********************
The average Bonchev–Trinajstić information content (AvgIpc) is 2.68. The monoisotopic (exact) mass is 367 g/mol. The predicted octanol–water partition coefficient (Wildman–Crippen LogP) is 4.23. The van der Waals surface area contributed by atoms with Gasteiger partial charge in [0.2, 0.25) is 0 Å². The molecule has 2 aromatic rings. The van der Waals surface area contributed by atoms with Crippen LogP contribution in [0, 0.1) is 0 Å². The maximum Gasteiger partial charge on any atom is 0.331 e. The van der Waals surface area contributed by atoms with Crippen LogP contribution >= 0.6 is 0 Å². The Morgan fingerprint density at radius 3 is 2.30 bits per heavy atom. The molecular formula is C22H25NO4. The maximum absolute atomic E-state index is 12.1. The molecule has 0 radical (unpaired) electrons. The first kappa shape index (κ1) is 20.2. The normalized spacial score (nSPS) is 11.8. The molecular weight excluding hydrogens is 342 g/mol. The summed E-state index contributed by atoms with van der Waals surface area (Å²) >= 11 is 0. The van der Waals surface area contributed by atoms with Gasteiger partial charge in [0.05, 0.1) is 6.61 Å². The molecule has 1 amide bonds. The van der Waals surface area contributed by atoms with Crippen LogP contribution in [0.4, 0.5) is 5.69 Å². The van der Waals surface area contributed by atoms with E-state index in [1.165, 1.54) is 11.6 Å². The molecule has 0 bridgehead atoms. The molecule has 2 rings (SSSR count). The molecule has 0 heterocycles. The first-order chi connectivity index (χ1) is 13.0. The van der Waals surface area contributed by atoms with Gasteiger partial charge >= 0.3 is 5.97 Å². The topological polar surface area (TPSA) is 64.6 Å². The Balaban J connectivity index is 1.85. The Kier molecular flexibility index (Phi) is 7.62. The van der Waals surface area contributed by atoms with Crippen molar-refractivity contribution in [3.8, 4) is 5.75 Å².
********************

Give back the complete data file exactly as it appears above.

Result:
The average Bonchev–Trinajstić information content (AvgIpc) is 2.68. The monoisotopic (exact) mass is 367 g/mol. The predicted octanol–water partition coefficient (Wildman–Crippen LogP) is 4.23. The van der Waals surface area contributed by atoms with Gasteiger partial charge in [0.2, 0.25) is 0 Å². The molecule has 2 aromatic rings. The van der Waals surface area contributed by atoms with Crippen LogP contribution in [0, 0.1) is 0 Å². The maximum Gasteiger partial charge on any atom is 0.331 e. The van der Waals surface area contributed by atoms with Crippen LogP contribution >= 0.6 is 0 Å². The Morgan fingerprint density at radius 3 is 2.30 bits per heavy atom. The molecular formula is C22H25NO4. The maximum absolute atomic E-state index is 12.1. The molecule has 0 radical (unpaired) electrons. The first kappa shape index (κ1) is 20.2. The normalized spacial score (nSPS) is 11.8. The molecular weight excluding hydrogens is 342 g/mol. The summed E-state index contributed by atoms with van der Waals surface area (Å²) >= 11 is 0. The van der Waals surface area contributed by atoms with Gasteiger partial charge in [0.05, 0.1) is 6.61 Å². The molecule has 1 amide bonds. The van der Waals surface area contributed by atoms with Crippen LogP contribution in [0.4, 0.5) is 5.69 Å². The van der Waals surface area contributed by atoms with E-state index in [1.165, 1.54) is 11.6 Å². The molecule has 0 bridgehead atoms. The molecule has 2 rings (SSSR count). The molecule has 0 heterocycles. The first-order chi connectivity index (χ1) is 13.0. The van der Waals surface area contributed by atoms with Gasteiger partial charge >= 0.3 is 5.97 Å². The topological polar surface area (TPSA) is 64.6 Å². The Balaban J connectivity index is 1.85. The Kier molecular flexibility index (Phi) is 7.62. The van der Waals surface area contributed by atoms with Crippen molar-refractivity contribution in [3.8, 4) is 5.75 Å².